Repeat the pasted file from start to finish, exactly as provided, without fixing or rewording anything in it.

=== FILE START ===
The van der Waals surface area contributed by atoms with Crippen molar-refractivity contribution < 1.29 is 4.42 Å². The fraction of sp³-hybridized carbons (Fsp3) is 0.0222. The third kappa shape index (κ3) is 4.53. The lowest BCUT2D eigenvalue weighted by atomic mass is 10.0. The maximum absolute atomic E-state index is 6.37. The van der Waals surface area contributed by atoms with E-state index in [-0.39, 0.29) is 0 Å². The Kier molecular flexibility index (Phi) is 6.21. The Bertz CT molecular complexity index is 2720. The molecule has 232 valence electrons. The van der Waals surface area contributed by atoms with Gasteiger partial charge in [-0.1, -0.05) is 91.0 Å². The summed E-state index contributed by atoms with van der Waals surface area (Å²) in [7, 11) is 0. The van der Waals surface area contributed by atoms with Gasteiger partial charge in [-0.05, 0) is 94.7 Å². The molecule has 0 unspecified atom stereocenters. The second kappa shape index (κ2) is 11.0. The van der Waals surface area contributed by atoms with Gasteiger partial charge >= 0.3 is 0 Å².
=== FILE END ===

The van der Waals surface area contributed by atoms with Crippen molar-refractivity contribution < 1.29 is 4.42 Å². The fraction of sp³-hybridized carbons (Fsp3) is 0.0222. The third kappa shape index (κ3) is 4.53. The lowest BCUT2D eigenvalue weighted by atomic mass is 10.0. The maximum absolute atomic E-state index is 6.37. The van der Waals surface area contributed by atoms with E-state index in [-0.39, 0.29) is 0 Å². The Kier molecular flexibility index (Phi) is 6.21. The Bertz CT molecular complexity index is 2720. The molecule has 232 valence electrons. The van der Waals surface area contributed by atoms with Gasteiger partial charge in [-0.1, -0.05) is 91.0 Å². The summed E-state index contributed by atoms with van der Waals surface area (Å²) in [7, 11) is 0. The van der Waals surface area contributed by atoms with Gasteiger partial charge in [-0.05, 0) is 94.7 Å². The molecule has 0 unspecified atom stereocenters. The second kappa shape index (κ2) is 11.0. The van der Waals surface area contributed by atoms with Gasteiger partial charge >= 0.3 is 0 Å².